Christiane Walker is an Engineering Consultant at the Center for Transportation and the Environment in Georgia. She recently shared her STEM journey with us as part of our #EducationIsOpen campaign’s “Women In STEM” month.
“My favorite traditional science subject in school was Biology. I think what interested me the most about it at the time was how connected and practical to life it felt. I felt like I could actually see the different concepts that were being taught, even as I grew older and went to college. I ended up majoring in Chemical and Biomolecular Engineering at Georgia Tech, where my favorite subject was Molecular Cell Biology. I also really enjoyed band in middle school and high school, and think music and art are critical to a full STEM education. These subjects open and challenge our minds in ways that are imperative to pushing the STEM field forward.”
“I’ve always been an experimenter and I was very lucky that my parents encouraged those impulses. They even let me pour a line of gasoline down our driveway and light it on fire (under supervision, of course.) Afterwards, we discussed volatility and combustibility of liquids and how that can equate to energy that can be dangerous, but also useful – like driving a traditional gas-powered vehicle.”
“When I was in 6th grade, I made a working model of a human heart with some tubing and bulb syringes that I cut up and glued together. I put some red-colored water in one tray and then manually pumped the different chambers of the heart to get the water to flow to the other tray. I’m still pretty impressed with myself on that one!”
“In addition to experimenting and building things, I also loved fixing things. Toys, TVs, books, I’d try and repair anything so that it didn’t end up in the trash. I wasn’t always successful, but I learned as much with every failure as I did with success. All these little things that we do every day are Science if we just take a moment to study and learn from them. I want to encourage young women, and actually everyone to get out there and actually do it. Try things for yourself, think for yourself, use your own creativity and your own mind to see what you can discover, what problems you can solve, and you’ll be amazed by what you can learn.”
“As far back as I can remember, I have always imagined myself in a STEM career. I was very good naturally at Math and Science, and I LOVED to read. Depending on the day or the year, I would alternate between wanting to be a doctor, an astronaut, or a vet. But I got a rude awakening in college that perhaps medicine, either for people or animals, was not the career for me. But it took falling on my face to realize that there was a whole world of STEM careers out there to enjoy, not just the ones kids can get to see on career day.”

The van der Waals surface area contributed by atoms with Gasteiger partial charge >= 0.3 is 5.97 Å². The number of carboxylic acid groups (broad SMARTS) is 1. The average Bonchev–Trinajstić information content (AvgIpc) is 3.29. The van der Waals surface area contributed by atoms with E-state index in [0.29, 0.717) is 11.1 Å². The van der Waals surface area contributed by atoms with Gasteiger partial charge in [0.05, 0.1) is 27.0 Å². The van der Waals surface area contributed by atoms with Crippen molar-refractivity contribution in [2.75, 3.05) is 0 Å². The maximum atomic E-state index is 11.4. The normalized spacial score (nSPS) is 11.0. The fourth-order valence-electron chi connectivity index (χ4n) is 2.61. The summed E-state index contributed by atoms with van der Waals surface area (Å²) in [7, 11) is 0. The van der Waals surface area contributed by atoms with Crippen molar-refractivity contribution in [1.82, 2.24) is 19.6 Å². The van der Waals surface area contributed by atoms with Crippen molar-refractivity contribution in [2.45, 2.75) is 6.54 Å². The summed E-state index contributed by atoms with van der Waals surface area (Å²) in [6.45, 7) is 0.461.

“It was these ‘hidden’ STEM careers where I really felt at home. Some of the experiences that helped me the most were the things that seemed less “sciencey” at the time – turning a wrench to work on an engine, building campfires, figuring out how to prop up something heavy to get it to stay in place, etc. The little problems that you have to solve when you’re figuring out how to do something in the real world that you haven’t done before build skills in you that you don’t even realize are being built. And then one day, you’re twisting 6 miles of metal 3,000 ft below the Earth’s surface and totally crushing it and everyone wants you to work for them. The more things you can get into and try, the better off you’re going to be in everything you do, whether you’re in a STEM career or not.”
“After college, I started working in the oil field. I worked on off-shore oil rigs all over the world and managed drilling operations for lots of companies. I had a very technical job and did lots of complex data interpretation and analysis and was able to put my practical and theoretical knowledge of physics to use to become one of the top engineers internationally, and I assisted in the development and rollout of technologies that are shaping the oil and gas industry today.”
“One of the things that I am most proud of in my working life is walking away from the oil and gas industry at very high point in my career. I was rising quickly in my company and in the field, but the work that I was doing wasn’t sitting right with me and every day that pit in my stomach grew. So, I decided to take a break and ended up organizing community activist groups and doing social and racial justice work.
Eventually, I became an engineering consultant for the Center for Transportation and the Environment (CTE). CTE is a non-profit engineering firm that is working to mitigate climate change through the development and deployment of clean transportation technology. I love my job because I get to do all sorts of technical work, but I also get to advocate for a better and more just future.”
“To encourage other young women to pursue STEM studies, I think probably the biggest piece of advice I would give to young girls is to find your courage and to find your voice. In STEM fields, it’s still really easy to be spoken over, or not taken as seriously as your male counterparts. And the only real way that we can change that is to start speaking up and speaking out. It can get very uncomfortable, but we need to do that every day, both for ourselves and one another. The more we speak up, the more men will have to acknowledge our contributions.”
“It is so important to have women in STEM fields is the same reason why it is so important to have BIPOC, LGBTQ+ people, folks from under-resourced communities, and everyone in between in STEM fields. Beyond just the basic principals of equality – diversity is critical to advancement and innovation. If everyone in the room has similar life experiences and the same basic worldview, that room is at a huge disadvantage as to what it can create, produce, and solve because the view is coming through the same lens.”